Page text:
Arsenic is a trace metalloid, potentially toxic for humans, animals and for plants. The problem of soil pollution with arsenic occurs in Poland only on a local scale, but in the Sudetes and in their foreland, there are several sites were arsenic was mined in the past. Particularly high concentrations of As in soils were confirmed in Złoty Stok, formerly the main European centre of arsenic industry. Decomposing forest litter as well as flooding can affect mobilization of As and other toxic elements, change their speciation in pore water and influence the toxicity to biota. This study examined the chemistry and ecotoxicity of pore water acquired from two soils that developed in a former As mining site: from the “Orchid dump” and from a nearby forest. Soils used in the experiment  contained very high concentrations of As: 2020 and 19600 mg/kg.  An unpolluted soil was used as a control. Soil samples were incubated in various moisture conditions (70%  of water holding capacity and 100% flooding), in the presence and absence of organic matter introduced with forest litter collected from a beech stand. Soil pore water was collected three times (after 7, 21 and 90 days) with MacroRhizon suction samplers. Chemical analysis of pore water involved the measurements of concentrations of As and potentially toxic metals, including Mn and Fe, as well as the concentrations of P. Ecotoxicity of pore water was examined in two bioassays: THAMNOTOXKIT F and RAPIDTOXKIT F. The Thamnocephalus platyurus toxicity test is a 24h bioassay based on the mortality of the test organisms (freshwater crustaceans). The sublethal effects were determined using RAPIDOTOXKIT, based on ISO standard 2011. This procedure measures the feeding inhibition of the juveniles of T. platyurus. A very high toxicity to T. platyurus was confirmed in the pore water of the soil richer in As, where all the organisms died. High mortality of crustaceans > 83,33 % was found in the pore water of soil collected from the Orchid dump, in particular after a longer incubation period. The addition of beech litter, as well as soil flooding, caused an increased mortality of test organisms that reached 100%, regardless of the time of incubation. In the pore water of less polluted soil, collected from the forest site in Złoty Stok, an increased mortality of crustaceans was observed upon the addition of beech litter. The RAPIDOTOXKIT test turned out less sensitive to high concentrations of As and other toxic components present in soil pore water. The feeding inhibition did not correspond directly with the concentrations of As. However, in the case of samples with the highest As concentration (130 mg/L), found in pore water of the Orchid dump soil treated with beech litter and fully flooded, the feeding inhibition reached 100%.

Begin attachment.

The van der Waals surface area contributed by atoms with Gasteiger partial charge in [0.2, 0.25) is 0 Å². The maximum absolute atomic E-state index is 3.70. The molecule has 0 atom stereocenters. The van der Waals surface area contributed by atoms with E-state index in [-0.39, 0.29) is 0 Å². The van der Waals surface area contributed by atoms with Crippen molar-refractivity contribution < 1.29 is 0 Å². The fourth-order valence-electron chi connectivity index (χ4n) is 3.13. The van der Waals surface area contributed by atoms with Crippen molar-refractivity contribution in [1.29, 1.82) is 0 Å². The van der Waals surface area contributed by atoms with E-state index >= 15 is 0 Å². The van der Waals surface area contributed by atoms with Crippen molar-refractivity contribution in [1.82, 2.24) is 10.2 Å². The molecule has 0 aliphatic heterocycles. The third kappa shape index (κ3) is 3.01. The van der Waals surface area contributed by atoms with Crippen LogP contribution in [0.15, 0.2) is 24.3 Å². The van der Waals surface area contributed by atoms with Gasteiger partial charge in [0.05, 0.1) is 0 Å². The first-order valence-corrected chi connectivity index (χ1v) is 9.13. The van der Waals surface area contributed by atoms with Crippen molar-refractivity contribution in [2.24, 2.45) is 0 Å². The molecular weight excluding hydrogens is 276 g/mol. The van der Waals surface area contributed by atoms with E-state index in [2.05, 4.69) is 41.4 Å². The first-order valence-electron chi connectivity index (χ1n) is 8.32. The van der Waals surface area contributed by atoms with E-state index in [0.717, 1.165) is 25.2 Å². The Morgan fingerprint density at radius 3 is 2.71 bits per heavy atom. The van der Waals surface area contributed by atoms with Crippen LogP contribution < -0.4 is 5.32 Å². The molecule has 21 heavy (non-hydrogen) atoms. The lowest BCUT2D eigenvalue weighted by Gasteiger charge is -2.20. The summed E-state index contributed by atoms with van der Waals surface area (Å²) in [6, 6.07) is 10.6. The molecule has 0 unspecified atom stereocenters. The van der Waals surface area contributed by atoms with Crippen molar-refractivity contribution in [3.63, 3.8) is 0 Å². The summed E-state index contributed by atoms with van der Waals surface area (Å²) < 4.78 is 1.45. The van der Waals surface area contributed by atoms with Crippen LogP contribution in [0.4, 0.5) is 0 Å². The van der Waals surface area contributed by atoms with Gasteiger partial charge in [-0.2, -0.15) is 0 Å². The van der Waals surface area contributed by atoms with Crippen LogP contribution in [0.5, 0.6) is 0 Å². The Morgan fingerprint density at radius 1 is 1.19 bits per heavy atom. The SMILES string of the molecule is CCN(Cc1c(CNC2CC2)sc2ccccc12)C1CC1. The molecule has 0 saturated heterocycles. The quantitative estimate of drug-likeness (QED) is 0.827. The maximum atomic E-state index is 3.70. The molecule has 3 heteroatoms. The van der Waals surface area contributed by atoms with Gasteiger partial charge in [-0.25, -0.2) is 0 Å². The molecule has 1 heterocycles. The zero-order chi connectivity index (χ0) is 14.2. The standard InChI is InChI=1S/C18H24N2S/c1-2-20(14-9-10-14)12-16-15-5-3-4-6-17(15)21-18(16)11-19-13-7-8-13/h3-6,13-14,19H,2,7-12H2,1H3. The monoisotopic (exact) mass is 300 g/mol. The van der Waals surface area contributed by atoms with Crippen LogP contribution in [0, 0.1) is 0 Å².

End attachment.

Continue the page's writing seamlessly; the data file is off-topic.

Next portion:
This research was funded by the National Science Centre of Poland; Project No. 2016/21/B/ST10/02221

How to cite: Szopka, K., Gruss, I., Gruszka, D., Karczewska, A., Dradrach, A., and Gałka, B.: The effects of organic matter and flooding on the ecotoxicity of pore water in soils developed in the sites of historical arsenic mining: application of biological tests with crustacean zooplankton , EGU General Assembly 2021, online, 19–30 Apr 2021, EGU21-6573,, 2021.

Samuel Mertz, Lydie Le Forestier, Philippe Bataillard, and Nicolas Devau